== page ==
Mei Wei, an associate professor in the Department of Chemical, Materials and Biomolecular Engineering and the Institute of Materials Science, has recently received two large grants from the National Institutes of Health (NIH) and the National Science Foundation (NSF) that will allow her to expand upon her ongoing work in tissue regeneration and engineering.
She will work in collaboration with Dr. David Rowe, director of the Center for Regenerative Medicine and Skeletal Development and professor of Reconstructive Sciences in the School of Dental Medicine at the UConn Health Center.
For the NSF-funded study, she seeks to develop a scaffold that can mimic human tissue and encourage cartilage regeneration around joints. A project like this has important implications for joint disorders, especially osteoarthritis, a painful and debilitating disease.
The NIH-funded project involves the exploration of new bone imaging techniques that will offer researchers insight into the interaction of scaffolds and cells at different stages of bone repair.
Osteoarthritis is the top cause of chronic disability in the U.S., costing billions of dollars every year and incalculable pain for millions of people. Wei hopes her work will ultimately enable sufferers to undergo a procedure that would reverse the progression of osteoarthritis and reclaim their quality of life.
“Damage to the articular cartilage surface and the underlying bone can easily progress to joint degeneration, especially osteoarthritis,” says Wei.
To relieve the effects of osteoarthritis, the damage to the articular cartilage must be reversed. “Extensive efforts have been made in osteochondral [cartilage] defect treatment, but there is still no widely accepted method which produces consistent satisfactory results,” she says. All previous attempts at repairing or regenerating the cartilage have produced a replacement inferior to articular cartilage.
“The goal of this NSF project is to use a combination of a novel scaffold and an optimal cell source to effectively regenerate osteochondral cartilage with excellent functionality and long-term stability,” says Wei.
Biological scaffolds are artificial structures that can provide stability to regenerating tissue, making it easier for the cells to proliferate and develop. Wei is seeking to develop a graded scaffold that imitates the structure and properties of the articular cartilage and surrounding bone. The scaffold could be placed around a joint, providing temporary support. This would then be seeded with chondroprogenitor cells, which are cells that can develop into cartilage. As the cartilage develops, the support and protection to joints will be enhanced, mitigating the causes of osteoarthritis.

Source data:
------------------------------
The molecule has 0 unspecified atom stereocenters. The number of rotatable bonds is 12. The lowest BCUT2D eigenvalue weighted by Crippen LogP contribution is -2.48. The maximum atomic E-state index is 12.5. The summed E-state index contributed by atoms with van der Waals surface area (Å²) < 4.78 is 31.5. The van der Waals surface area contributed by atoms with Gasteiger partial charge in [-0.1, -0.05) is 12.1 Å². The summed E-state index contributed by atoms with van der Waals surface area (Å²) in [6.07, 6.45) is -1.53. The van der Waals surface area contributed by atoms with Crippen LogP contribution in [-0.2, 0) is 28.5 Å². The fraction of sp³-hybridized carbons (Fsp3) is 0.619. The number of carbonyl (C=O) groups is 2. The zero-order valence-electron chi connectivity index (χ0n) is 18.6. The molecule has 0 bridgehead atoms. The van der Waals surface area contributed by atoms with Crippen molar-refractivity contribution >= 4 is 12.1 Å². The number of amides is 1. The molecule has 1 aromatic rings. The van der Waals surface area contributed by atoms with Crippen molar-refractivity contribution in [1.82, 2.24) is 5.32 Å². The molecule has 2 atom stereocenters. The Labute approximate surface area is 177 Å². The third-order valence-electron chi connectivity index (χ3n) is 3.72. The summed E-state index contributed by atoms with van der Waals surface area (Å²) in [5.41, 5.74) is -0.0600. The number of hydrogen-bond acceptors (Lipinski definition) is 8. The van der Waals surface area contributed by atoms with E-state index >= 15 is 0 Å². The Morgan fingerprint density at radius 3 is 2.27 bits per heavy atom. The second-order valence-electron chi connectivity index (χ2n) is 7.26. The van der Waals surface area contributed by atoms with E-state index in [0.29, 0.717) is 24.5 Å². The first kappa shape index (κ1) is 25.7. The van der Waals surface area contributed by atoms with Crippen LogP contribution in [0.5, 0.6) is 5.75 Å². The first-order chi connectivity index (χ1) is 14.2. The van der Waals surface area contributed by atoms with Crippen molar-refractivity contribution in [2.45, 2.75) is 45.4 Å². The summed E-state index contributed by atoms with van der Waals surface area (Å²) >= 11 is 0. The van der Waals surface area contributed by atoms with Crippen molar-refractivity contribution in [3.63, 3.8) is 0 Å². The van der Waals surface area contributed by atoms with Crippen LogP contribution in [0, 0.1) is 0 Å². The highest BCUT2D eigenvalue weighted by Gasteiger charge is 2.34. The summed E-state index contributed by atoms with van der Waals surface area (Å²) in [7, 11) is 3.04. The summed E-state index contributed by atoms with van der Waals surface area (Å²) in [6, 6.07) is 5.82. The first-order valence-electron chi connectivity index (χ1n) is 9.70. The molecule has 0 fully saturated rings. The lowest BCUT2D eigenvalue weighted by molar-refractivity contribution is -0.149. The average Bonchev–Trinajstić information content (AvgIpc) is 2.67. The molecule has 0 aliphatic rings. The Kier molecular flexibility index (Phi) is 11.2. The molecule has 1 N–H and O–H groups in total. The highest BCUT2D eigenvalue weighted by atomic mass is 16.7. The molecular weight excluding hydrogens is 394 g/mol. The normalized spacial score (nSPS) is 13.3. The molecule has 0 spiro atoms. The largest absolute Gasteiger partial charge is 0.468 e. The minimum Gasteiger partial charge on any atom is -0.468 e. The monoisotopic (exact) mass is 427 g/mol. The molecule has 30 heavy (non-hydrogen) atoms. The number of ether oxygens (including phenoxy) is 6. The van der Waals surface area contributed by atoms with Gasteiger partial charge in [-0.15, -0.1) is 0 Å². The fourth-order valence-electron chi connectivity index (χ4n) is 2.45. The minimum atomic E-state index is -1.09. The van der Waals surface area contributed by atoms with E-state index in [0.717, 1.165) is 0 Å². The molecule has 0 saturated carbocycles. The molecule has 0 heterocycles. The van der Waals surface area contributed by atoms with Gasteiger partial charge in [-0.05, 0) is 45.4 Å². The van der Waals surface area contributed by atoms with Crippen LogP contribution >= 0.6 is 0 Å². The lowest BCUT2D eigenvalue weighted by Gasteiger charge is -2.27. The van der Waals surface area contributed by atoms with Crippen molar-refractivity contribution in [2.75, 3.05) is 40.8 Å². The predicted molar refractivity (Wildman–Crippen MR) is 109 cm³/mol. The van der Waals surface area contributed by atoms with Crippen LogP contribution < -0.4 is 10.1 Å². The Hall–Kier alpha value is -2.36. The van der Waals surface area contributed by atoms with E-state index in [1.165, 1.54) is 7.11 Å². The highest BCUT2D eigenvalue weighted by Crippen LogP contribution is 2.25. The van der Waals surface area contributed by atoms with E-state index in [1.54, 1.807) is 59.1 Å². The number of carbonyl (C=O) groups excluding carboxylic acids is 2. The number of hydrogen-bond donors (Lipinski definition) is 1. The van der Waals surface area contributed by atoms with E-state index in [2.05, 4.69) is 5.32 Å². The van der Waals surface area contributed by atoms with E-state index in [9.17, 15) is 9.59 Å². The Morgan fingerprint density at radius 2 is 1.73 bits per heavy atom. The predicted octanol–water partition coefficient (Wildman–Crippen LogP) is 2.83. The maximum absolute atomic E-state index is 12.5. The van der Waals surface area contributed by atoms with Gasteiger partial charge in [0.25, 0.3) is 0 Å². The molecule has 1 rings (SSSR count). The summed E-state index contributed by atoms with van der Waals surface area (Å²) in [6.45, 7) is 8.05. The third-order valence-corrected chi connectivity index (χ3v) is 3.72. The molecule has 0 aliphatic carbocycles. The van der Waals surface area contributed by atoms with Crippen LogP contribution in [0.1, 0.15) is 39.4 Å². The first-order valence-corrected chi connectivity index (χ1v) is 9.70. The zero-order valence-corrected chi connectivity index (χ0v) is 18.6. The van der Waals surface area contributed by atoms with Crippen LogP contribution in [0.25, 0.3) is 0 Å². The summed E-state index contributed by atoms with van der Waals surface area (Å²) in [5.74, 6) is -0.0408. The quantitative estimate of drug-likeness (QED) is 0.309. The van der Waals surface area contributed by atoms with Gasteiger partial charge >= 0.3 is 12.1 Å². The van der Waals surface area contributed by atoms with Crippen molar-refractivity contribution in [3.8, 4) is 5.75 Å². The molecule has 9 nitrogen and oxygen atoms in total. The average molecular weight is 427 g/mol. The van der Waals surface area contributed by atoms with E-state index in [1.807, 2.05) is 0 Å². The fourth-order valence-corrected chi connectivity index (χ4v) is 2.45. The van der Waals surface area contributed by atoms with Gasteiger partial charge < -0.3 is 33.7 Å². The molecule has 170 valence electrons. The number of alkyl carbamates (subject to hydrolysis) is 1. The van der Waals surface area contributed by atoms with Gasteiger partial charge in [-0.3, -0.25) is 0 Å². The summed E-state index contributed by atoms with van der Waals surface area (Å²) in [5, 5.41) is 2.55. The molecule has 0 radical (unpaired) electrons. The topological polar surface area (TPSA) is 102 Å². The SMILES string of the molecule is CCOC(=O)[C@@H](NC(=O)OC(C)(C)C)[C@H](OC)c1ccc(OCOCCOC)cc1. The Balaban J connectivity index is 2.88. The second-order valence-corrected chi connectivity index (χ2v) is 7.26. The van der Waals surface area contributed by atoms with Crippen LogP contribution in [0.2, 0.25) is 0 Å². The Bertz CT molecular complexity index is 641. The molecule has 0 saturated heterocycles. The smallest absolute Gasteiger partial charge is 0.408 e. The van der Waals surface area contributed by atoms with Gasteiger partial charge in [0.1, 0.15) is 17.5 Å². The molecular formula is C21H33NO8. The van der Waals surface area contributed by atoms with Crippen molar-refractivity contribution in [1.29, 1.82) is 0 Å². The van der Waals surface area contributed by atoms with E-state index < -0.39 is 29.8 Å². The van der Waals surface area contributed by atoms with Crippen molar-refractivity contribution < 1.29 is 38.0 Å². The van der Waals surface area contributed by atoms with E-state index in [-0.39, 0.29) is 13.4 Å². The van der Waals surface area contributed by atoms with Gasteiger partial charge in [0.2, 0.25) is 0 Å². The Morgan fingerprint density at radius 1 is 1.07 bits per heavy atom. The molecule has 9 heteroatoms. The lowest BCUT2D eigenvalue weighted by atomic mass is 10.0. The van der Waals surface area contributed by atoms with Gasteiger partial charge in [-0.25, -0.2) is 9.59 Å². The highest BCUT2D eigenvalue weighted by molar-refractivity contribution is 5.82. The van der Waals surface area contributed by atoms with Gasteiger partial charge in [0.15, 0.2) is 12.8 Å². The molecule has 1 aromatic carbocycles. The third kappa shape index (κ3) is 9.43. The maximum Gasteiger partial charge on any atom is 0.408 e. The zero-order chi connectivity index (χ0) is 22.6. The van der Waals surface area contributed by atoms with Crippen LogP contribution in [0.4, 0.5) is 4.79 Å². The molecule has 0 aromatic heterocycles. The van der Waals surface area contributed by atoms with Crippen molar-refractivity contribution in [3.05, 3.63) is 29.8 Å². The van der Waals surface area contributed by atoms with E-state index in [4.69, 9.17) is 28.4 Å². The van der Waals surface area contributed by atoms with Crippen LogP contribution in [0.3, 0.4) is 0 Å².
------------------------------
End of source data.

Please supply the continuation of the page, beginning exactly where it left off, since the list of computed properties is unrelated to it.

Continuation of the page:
Wei’s imaging project focuses on developing means to watch the progress of bone repair procedures. As with cartilage regeneration, in bone repair a scaffold is seeded with the proper donor progenitor cells and placed at the site of the injury, facilitating regeneration.
To evaluate and analyze a certain repair technique, researchers would find it helpful to determine how the different components involved in repair, namely the scaffold and the different cells, are interacting. Current imaging platforms, however, do not allow real-time imaging of cell-cell or cell-scaffold interactions in living animals.
To overcome this problem, Wei and her team will be working with a transgenic mouse model to test a four-dimensional imaging technique that will be able to track the progression of different bone repair techniques. This technique takes advantage of the fact that every cell lineage shows a different color at different stages of development.
At the Health Center, Rowe will create transgenic mice in which a specific reporter protein is expressed when cells differentiate into a certain stage. These reporter proteins, called Green Fluorescent Proteins (GFP), give off a specific color when exposed to a specific wavelength of light.
With the GFP-labeled cells, Wei and her team can visualize cell-cell and cell-scaffold interactions and identify whether the cells originated from the original bone or from donor cells; how each of those sources of cells contributes to bone repair; and how those cells interact over time. This information can provide important insights into the analysis and development of new and existing bone repair procedures.
In addition to these grants, Wei has also recently received funding to organize a symposium at the Materials Research Society fall meeting, titled “Biomaterials for Tissue Regeneration.” This symposium will bring together 12 distinguished researchers in the field to present their work and facilitate the development of new, important research in the field of tissue regeneration.